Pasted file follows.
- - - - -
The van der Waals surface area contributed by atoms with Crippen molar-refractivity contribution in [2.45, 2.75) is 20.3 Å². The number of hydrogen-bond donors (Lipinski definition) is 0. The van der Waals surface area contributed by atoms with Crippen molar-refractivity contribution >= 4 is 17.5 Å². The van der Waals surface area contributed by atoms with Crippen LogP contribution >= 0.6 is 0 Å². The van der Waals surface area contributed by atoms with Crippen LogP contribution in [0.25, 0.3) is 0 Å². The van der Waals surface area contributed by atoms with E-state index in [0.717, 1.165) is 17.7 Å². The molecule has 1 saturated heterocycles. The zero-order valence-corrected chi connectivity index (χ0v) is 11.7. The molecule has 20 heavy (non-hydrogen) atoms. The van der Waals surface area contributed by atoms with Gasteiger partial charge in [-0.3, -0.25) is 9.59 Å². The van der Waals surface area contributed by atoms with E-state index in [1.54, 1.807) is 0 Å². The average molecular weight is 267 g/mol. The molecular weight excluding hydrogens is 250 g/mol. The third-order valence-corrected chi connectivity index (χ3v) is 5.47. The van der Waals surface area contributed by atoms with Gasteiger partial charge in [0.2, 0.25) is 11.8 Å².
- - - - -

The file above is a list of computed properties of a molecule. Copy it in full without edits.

The van der Waals surface area contributed by atoms with Crippen molar-refractivity contribution in [2.45, 2.75) is 20.3 Å². The number of hydrogen-bond donors (Lipinski definition) is 0. The van der Waals surface area contributed by atoms with Crippen molar-refractivity contribution >= 4 is 17.5 Å². The van der Waals surface area contributed by atoms with Crippen LogP contribution >= 0.6 is 0 Å². The van der Waals surface area contributed by atoms with Crippen LogP contribution in [0.25, 0.3) is 0 Å². The van der Waals surface area contributed by atoms with E-state index in [0.717, 1.165) is 17.7 Å². The molecule has 1 saturated heterocycles. The zero-order valence-corrected chi connectivity index (χ0v) is 11.7. The molecule has 20 heavy (non-hydrogen) atoms. The van der Waals surface area contributed by atoms with Gasteiger partial charge in [-0.3, -0.25) is 9.59 Å². The van der Waals surface area contributed by atoms with E-state index in [1.54, 1.807) is 0 Å². The average molecular weight is 267 g/mol. The molecular weight excluding hydrogens is 250 g/mol. The third-order valence-corrected chi connectivity index (χ3v) is 5.47. The van der Waals surface area contributed by atoms with Gasteiger partial charge in [0.2, 0.25) is 11.8 Å².